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June, 2012 - Education - Site Home - MSDN Blogs
The Australian Education Blog
Ray Fleming's take on what's interesting in Education IT in Australia

June, 2012

  • Education

    Who’s office. Ours. In Austria


    Darn, I moved to the wrong country. How nice would it be to work in the Microsoft Austria office?

    Our office in Sydney is a very, very nice place to work – the open plan, activity based working layout setup is brilliant (It’s about what you do, not where you do it). But I will admit to a hint of envy when I saw the slideshow on the Innocad website, when I saw what they’d done at our Vienna offices. An open plan meeting area with a slide. Meeting rooms with personality.

    Microsoft Austria's slide in the office

    Click on the image below for a look around


    Probably a good time to mention that we’ve just been named Australia’s Best Employer 2012?

  • Education

    How to use keywords to recruit students


    Late last year, I ran some workshops for some Microsoft education partners, focusing on reaching more customers through blogging and other online engagement (for many, the reality is that their potential customers simply don’t know that they are there, and what services they offer).

    One of the areas that I spent quite a bit of time on was keywords – the words or phrases that you want to be discovered by when people search on Google and Bing - either in the search results, or in the adverts.  This is as important to student recruiters as it is to our Microsoft partners. And keywords used effectively can also be a great way of getting free advertising.

    Whilst there are some technical tips to getting this right, one of the most important aspects is to ensure that you are using the same language as your audience. For example, people don’t search on the internet for “books at no cost”, they search for “free books”. Once you start to think about people searching the internet, you can end up making much more findable content, because you can focus on the question “What would I put in the search box to find it?”.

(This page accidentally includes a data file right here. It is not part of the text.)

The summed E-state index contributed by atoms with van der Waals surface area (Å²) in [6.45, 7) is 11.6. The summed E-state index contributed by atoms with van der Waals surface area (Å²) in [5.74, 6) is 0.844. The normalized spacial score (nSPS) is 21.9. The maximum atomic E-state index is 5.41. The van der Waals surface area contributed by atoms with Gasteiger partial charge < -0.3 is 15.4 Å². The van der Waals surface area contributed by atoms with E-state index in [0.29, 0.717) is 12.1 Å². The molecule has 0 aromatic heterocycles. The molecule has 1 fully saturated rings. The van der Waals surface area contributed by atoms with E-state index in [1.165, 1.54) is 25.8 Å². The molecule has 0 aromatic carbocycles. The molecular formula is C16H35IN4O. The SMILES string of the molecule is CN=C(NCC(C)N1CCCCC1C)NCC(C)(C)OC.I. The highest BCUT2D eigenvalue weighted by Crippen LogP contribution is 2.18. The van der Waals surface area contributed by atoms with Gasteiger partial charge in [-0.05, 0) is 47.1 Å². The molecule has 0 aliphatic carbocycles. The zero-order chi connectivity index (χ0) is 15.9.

For example, the top six phrases that people type into Google and Bing, and then click through to this blog, are:

    1. Jobs of the future
    2. How to use OneNote on iPad
    3. Office 365 for education
    4. Using OneNote on iPad
    5. Best SharePoint sites
    6. Bring Your Own Device school

    They are all real phrases that real people would use, rather than dry technical terms that often normally appear on a technology blog.

    If you want to recruit students, it isn’t just about having the best student recruitment CRM system. It’s about having enough students coming in at the top of the marketing funnel too. I’ve noticed that in Australia, a lot of money is spent on billboard advertising for universities and TAFEs, but with a general squeeze on funding, I’m sure we’ll continue to see a move to online advertising.

    There’s a great article on .eduGuru about the four factors for a successful online advertising campaign, and factor one is all about keywords. It’s written by Mike Cready, a Web & Social Media Strategist at Lethbridge College, so it comes with good practical experience. Here’s his take on keywords:


    Ensuring you select keywords that target the right people looking for your products is critical.

    Blanketing all related keywords or “spraying & praying” is a poor practice that may generate many clicks and easily spend your ad budget, but will not yield conversions or leads. At one point we used an external consultant to develop our Google Ads campaigns.  They took the “spray & pray” approach with our keywords.  For example, one of our academic programs is heavy equipment technician. Some of the keywords they targeted were “heavy equipment rentals” and “heavy equipment sales.”  Shortly after, I removed all unrelated keywords and focused on keywords that included terms like “diploma”, “degree”, “certification”, “education”, etc. After revising all the keywords, we saw a 46% decrease in our  ad spend and a 5% increase in lead generations.


    He goes on to give you direct advice about how to choose the right keywords, target the right audience and, critically, make sure that the webpage your advert goes to is doing the right job.

    Learn MoreRead Mike's full article on .eduguru

  • Education

    Hear University of Canberra speaking about 'Automating the Annual Report' at the CALUMO user group